LONDON: Thousands of homeless people in Britain were given hotel rooms to protect them from coronavirus but as the outbreak slows, charities fear they could soon be back on the streets.
Lisa was among 15,000 people in England given emergency accommodation as part of an unprecedented government scheme in March to get “Everyone In” as COVID-19 spread. She has a chronic health condition and had been living on the streets, relying on temporary shelters run by the charity Glass Door, which helped her onto the hotel scheme.
“I was elated,” the 30-something told AFP by telephone. “To be able to sleep in a bed, it was like sleeping on cloud nine!” But her room in a London hotel is only confirmed until the end of June—and as the government eases a nationwide lockdown, she is getting increasingly anxious.
The scheme “does give me some glimmer of hope that things can go forward. When you are on the street it feels never-ending”, she said.
“I have faith that the charities are not going to put us back on the street. “But if it’s a case of going back into the kind of temporary accommodation I was in, I know the cycle will be repeated.” Campaigners are demanding the government urgently clarify what happens to people like Lisa when the hotel contracts run out.
“Returning people back onto the streets should not be an option, but time is running out to find alternative solutions,” said Glass Door chief operating officer Lucy Abraham. There are also calls for wider action amid warnings that homelessness will increase as the economic impact of the outbreak bites.
“The government’s actions and support so far are welcome, but there is still a long way to go,” said a joint letter to ministers from leading homelessness charities. “With the risk of a second wave of infection and looming economic crisis, more needs to be done. Getting this right is critical for the health and economic security of tens of thousands of people and families.”
Seize this opportunity
Charities had warned that people living on the streets or in crowded hostels were particularly vulnerable to coronavirus, which has killed around 40,000 people in Britain so far.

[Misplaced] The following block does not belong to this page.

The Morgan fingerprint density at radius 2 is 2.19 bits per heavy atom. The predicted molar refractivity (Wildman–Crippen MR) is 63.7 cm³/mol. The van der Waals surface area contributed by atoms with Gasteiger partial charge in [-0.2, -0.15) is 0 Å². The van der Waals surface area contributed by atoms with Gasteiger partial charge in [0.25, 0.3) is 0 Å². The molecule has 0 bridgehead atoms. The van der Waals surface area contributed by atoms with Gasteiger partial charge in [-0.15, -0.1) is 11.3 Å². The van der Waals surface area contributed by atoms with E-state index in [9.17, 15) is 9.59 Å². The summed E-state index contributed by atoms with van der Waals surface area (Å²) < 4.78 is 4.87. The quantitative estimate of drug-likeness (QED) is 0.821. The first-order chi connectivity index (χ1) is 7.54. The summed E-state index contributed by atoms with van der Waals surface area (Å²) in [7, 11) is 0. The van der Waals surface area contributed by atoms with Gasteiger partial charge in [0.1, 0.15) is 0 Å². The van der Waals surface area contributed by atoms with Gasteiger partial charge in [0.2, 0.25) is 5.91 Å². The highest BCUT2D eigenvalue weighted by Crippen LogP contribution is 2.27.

Prime Minister Boris Johnson’s government responded with an extraordinary effort, housing 14,610 people sleeping rough or at risk of doing so in England — 4,450 in London alone. Many were given rooms in shuttered hotels, providing a safe and comfortable environment that some people had not experienced for years.
“We’ve heard some incredible stories of people really seizing this opportunity and showing they can hold down a tenancy,” said Balbir Chatrik, of the youth homelessness charity Centrepoint. “But many more require the sort of intensive support that can only be provided in tandem with stable accommodation.”
There is a major shortage of public housing in Britain and local authorities, which have responsibility for homelessness, have suffered years of cuts in central government funding.
Research by charities suggests rough sleeping has risen by 141 percent in the last decade. In December’s election, Johnson’s government pledged to end rough sleeping within five years, backed up by a £650 million package. Last month, Housing Secretary Robert Jenrick said he would accelerate delivery of 6,000 new “housing units” with support staff on hand, with 3,300 made available in the coming year.
“This government wants to end rough sleeping for good, and we now have a real opportunity to deliver on this moral mission,” he said. On Friday, Jenrick also extended a three-month ban on evictions proceedings until August, to help people struggling to pay the rent.
David Renard, housing spokesman for the Local Government Association (LGA), welcomed the extra funds for councils. But he asked for “clarity from government on what additional practical support will be available to councils to help them move people out of hotels”.
Campaigners say people are already falling through the gaps. Some who became homeless since March, such as newly released prisoners, have not been able to access the hotel scheme, one case worker told AFP.
There are also concerns that rules restricting government help on the basis of immigration status, which were suspended, are also being reimposed in some areas. “There are people being turned away from that support despite the fact that the pandemic continues,” said Jasmine Basran, from housing charity Crisis. “And that is putting people in a very dangerous situation.” —AFP